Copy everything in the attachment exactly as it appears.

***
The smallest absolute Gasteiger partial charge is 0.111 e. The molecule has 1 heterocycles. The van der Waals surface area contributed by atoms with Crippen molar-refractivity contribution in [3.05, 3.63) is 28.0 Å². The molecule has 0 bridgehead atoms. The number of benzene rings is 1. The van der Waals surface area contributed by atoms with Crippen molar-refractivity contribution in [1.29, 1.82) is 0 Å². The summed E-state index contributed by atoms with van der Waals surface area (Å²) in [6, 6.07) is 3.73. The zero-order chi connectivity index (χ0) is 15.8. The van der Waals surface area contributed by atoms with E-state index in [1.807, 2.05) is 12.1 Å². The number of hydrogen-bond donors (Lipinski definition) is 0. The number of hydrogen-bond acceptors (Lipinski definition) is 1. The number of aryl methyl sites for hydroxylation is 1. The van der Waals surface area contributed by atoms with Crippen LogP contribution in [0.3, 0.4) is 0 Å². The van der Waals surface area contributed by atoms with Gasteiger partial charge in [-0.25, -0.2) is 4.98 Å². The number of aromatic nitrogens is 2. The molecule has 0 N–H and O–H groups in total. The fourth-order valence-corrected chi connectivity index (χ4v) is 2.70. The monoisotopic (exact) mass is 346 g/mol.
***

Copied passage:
The smallest absolute Gasteiger partial charge is 0.111 e. The molecule has 1 heterocycles. The van der Waals surface area contributed by atoms with Crippen molar-refractivity contribution in [3.05, 3.63) is 28.0 Å². The molecule has 0 bridgehead atoms. The number of benzene rings is 1. The van der Waals surface area contributed by atoms with Crippen molar-refractivity contribution in [1.29, 1.82) is 0 Å². The summed E-state index contributed by atoms with van der Waals surface area (Å²) in [6, 6.07) is 3.73. The zero-order chi connectivity index (χ0) is 15.8. The van der Waals surface area contributed by atoms with E-state index in [1.807, 2.05) is 12.1 Å². The number of hydrogen-bond donors (Lipinski definition) is 0. The number of hydrogen-bond acceptors (Lipinski definition) is 1. The number of aryl methyl sites for hydroxylation is 1. The van der Waals surface area contributed by atoms with Crippen LogP contribution in [0.3, 0.4) is 0 Å². The van der Waals surface area contributed by atoms with Gasteiger partial charge in [-0.25, -0.2) is 4.98 Å². The number of aromatic nitrogens is 2. The molecule has 0 N–H and O–H groups in total. The fourth-order valence-corrected chi connectivity index (χ4v) is 2.70. The monoisotopic (exact) mass is 346 g/mol.